ASUS UL20A 12.1″ CULV Laptop Review

Battery Life

With my work and personal lives becoming more and more mobile, and less time sitting in front of a desk, I wanted something with good to great battery life. To get decent battery life out of the Dell M1330, I had to strap in the 9 cell, which increased the thickness of the laptop significantly, and raised the weight of the system up to just over 5lbs.

The ASUS UL20A comes with only a 4400mAh, 48WHr 6 cell battery. It fits flush with the back of the system, and raises the rear of the laptop a few millimeters. Despite the small battery, ASUS advertises a 7.5 hour runtime for the UL20A-A1. How realistic is this?

The majority of my use with the UL20A will be for productivity and web-browsing. I measured the power drain while I typed out part of this review and surfed the web, a pretty typical load I’d put on the system. Wi-Fi was (obviously) on, the screen was set to around 2/3rd brightness and Power4Gear in “Quite Office” mode. The display never turned off for the duration of the test, and no peripherals were attached to the laptop. Over the course of 60 minutes, I measured a 121mW/min drain on the battery. With a fully charged battery holding just about 47000mWh, that gives us a 6:28 runtime under these conditions.

Under Entertainment mode, I watched an episode of House M.D. at standard resolution (480p), with Wi-Fi on and the screen once again set to around 2/3rd brightness. Over the course of 43 minutes, the laptop averaged a power drain of 165mW/min. That translates into a runtime of 4:45. Not bad. That’ll get you through two movies of average length.

It’s hard not to make the comparison with the HP Mini 311. That netbook is very similar in size and weight to the UL20A. However, it stresses nearly the opposite performance paradigm  compared to the UL20A, packing a relatively powerful graphics solution (NVIDIA ION) with a weak CPU (Atom N270). In everyday use, battery life of the two ends up being similar, with the UL20A having a bit of an edge, by approximately an hour in productivity scenarios. However, I can get far more done with the UL20A in the same amount of time, since multitasking is actually possible with the dual core processor.

The result? The UL20A makes the right trade-offs for my use cases, giving me better battery life and performance with the applications I use most often.

Heat and Noise

In one sentence, both are nearly non-existent. Working on this review in bed, with the laptop resting on the covers, blocking all ventilation ports, the laptop barely warms up. The fan does not turn on, under these usage conditions (browsing the net, word processing). Considering the power consumption is around 7W for this scenario, one can see why very little heat would be radiated. There’s simply not much power that could be turned into heat here.

Under stress, the fan does turn on, producing some noise. However, the laptop stays cool to touch. The underside of the laptop towards the left-hand side  is the only region that heats up to anything significantly more than room temperature. The palm rests get barely warm, even under load.

Wireless

The ASUS UL20-A1 comes with an Intel Pro/Wireless 1000 802.11b/g/n card. This half-height mini-PCI-e card has only single-band Wireless-n support. Signal quality seems average to good. I have not noted any dropped wireless connections over the course of 3 weeks of use.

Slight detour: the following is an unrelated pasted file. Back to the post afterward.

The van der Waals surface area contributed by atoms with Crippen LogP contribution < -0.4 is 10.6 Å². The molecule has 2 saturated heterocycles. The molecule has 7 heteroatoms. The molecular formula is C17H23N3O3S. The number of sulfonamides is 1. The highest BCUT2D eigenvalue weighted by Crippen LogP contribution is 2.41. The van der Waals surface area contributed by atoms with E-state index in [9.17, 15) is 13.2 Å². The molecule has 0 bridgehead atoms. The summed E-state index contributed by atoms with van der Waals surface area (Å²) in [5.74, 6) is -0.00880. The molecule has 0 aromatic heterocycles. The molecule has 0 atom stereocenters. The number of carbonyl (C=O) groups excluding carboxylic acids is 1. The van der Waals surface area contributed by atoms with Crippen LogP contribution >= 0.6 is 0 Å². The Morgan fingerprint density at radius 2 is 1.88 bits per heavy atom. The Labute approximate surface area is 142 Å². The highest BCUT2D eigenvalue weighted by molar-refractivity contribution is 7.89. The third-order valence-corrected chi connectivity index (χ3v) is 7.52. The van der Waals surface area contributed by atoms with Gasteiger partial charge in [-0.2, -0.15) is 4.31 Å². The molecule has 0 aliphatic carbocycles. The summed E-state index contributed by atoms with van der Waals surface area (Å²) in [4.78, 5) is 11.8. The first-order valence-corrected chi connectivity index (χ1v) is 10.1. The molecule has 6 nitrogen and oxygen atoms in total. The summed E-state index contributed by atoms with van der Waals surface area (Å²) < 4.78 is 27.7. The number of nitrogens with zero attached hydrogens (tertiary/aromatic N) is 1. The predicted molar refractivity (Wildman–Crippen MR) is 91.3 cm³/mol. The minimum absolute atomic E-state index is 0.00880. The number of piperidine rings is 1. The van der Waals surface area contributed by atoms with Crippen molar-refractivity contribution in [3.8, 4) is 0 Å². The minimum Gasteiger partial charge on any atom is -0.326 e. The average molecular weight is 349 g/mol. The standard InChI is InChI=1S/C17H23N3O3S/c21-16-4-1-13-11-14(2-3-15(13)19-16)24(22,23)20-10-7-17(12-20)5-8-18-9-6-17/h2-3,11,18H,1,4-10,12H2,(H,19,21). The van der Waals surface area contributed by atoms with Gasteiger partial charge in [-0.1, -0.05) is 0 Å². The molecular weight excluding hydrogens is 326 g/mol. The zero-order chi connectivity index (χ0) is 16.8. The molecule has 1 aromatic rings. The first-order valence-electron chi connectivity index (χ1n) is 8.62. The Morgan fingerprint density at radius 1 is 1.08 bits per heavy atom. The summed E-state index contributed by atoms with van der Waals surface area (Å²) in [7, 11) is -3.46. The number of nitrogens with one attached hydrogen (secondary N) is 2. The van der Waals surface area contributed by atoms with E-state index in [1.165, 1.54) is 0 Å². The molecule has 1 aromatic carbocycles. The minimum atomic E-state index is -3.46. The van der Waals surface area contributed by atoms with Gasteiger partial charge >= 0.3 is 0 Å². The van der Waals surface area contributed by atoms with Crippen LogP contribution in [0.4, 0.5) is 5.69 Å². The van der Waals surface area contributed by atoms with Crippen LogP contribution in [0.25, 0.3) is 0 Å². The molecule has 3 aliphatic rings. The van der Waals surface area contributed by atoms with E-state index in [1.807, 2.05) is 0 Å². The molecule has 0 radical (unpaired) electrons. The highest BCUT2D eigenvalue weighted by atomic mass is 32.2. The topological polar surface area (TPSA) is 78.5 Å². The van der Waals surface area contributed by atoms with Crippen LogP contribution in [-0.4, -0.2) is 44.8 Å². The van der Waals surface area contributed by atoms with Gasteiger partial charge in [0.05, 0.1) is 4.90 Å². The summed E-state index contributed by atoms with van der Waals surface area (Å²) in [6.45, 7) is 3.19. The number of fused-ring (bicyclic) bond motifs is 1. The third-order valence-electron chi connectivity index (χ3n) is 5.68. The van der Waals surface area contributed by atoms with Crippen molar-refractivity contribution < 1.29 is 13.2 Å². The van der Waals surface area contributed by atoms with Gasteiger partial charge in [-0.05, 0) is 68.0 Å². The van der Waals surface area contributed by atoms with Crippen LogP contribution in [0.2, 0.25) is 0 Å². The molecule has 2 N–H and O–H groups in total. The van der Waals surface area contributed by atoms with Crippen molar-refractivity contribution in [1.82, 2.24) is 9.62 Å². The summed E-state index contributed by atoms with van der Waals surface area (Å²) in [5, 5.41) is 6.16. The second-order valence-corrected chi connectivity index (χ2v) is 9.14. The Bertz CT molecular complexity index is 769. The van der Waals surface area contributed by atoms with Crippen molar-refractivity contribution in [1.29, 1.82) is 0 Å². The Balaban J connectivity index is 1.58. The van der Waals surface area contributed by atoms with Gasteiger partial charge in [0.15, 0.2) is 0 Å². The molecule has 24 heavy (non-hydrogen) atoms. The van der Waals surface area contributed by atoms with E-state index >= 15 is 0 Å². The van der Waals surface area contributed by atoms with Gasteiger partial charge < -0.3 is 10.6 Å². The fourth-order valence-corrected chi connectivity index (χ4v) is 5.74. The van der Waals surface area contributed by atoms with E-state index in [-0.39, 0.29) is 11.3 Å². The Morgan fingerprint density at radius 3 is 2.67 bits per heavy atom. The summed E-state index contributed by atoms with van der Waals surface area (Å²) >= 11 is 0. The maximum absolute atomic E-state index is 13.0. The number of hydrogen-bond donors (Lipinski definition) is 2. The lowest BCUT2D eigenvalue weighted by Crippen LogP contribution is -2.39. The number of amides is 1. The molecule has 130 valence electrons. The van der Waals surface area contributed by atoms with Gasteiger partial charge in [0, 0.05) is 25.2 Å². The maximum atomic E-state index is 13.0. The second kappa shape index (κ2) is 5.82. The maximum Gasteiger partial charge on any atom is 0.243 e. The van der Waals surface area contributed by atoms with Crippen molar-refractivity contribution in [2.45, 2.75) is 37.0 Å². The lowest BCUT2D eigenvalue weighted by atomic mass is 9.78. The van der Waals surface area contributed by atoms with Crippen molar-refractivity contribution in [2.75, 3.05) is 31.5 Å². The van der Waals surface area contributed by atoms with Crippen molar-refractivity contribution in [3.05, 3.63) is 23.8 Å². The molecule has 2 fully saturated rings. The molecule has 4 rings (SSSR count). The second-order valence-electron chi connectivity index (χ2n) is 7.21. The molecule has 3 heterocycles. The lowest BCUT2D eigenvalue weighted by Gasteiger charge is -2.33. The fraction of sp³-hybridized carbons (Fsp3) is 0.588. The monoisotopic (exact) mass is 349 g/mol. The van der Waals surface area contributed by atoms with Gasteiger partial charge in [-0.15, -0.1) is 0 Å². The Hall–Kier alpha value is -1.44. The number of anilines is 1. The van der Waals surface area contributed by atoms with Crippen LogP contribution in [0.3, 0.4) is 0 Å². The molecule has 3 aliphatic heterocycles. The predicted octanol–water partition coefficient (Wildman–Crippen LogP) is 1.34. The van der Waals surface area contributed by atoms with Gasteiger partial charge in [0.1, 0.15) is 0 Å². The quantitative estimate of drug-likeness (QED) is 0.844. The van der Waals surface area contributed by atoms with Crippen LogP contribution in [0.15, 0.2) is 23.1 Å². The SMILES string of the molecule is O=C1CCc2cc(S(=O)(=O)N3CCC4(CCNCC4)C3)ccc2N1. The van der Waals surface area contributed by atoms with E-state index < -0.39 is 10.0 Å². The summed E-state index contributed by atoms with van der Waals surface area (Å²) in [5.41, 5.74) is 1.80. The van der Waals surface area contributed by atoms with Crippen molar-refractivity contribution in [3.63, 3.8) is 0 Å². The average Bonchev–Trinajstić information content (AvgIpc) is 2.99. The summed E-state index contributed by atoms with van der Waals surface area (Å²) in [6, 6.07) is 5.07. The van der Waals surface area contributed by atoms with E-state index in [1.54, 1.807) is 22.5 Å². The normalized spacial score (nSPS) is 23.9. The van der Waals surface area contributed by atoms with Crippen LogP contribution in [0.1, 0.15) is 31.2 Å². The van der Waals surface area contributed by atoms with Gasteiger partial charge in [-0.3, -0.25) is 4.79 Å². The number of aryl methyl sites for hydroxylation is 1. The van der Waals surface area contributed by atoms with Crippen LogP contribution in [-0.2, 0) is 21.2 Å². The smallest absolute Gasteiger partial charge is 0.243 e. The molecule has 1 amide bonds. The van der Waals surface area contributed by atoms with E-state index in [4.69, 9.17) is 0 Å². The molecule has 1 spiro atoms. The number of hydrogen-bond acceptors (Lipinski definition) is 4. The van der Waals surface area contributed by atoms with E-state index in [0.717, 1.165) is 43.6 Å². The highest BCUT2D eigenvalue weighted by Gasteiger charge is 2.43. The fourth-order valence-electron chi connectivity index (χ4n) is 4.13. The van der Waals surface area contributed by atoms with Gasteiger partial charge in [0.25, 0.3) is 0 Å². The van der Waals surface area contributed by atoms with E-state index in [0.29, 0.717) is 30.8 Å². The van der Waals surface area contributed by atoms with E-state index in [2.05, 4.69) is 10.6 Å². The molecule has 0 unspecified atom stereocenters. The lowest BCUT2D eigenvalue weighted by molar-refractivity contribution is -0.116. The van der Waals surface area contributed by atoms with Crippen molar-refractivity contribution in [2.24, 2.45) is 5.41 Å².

The laptop does not come equipped with Bluetooth. A bummer for sure, and there’s no easy to add it. You’ll probably need to remove the keyboard to get access to the Bluetooth connector.

Conclusion

ASUS Z71V. Dell XPS M1330. ASUS UL20A-A1.
15.4″. 13.3″. 12.1″
6.8lbs. 4.2lbs. 3.2lbs.
$2000. $1500. $600.

That’s not a bad way to sum things up. Over the years, I’ve gone from a hulking desktop replacement down to a lightweight ultraportable. My needs have changed. Would I say the ASUS UL20A is any better than the previous laptops? No. In fact, compared to the Z71V, I’ve gone backwards in both screen resolution and graphics performance. However, I’ve gained significantly in the areas I need more of, portability, battery life, and cost.

At $599, the ASUS UL20A is a fantastic purchase for users who need ample performance for productivity workloads and a long battery life. Combined with good build quality, nice keyboard, and the use of some nice materials, like the aluminum lid, it simply gets the job done. Unlike the Dell XPS M1330, I simply throw the UL20A in my bag without thought of which battery I should bring, the 6 or 9 cell. The standard battery, which fits flush, gets me through an entire day of use, yet weighs less than 3.5lbs.

Buy this if you’re a lightweight traveler, looking for an attractive, small, ultraportable that will do most any productivity workload. Do not buy this if you’re looking for a desktop replacement or the absolute cheapest solution that will get your work done.

Pros
Light (3.2lbs)
Price
Brushed aluminum lid (looks great, solid build)
Firm keyboard
Good battery life
Performant (enough)

Cons
Not the cheapest in its class
Graphically limited (Intel IGP)
Loaded with bloat by default

COMMENTS

One Reply to “ASUS UL20A 12.1″ CULV Laptop Review”

  1. Great review, nice detail. I’m currently using a Dell Latitude D400 (manufactured 2003, purchased used in 2007). It’s got a 12″ screen, weighs 3.3lbs. I really want more battery life and have been looking at the ASUS UL series. Probably going to go with at UL30. There is so much overlap between the UL20 & UL30 series that this has been a great help. Thanks!

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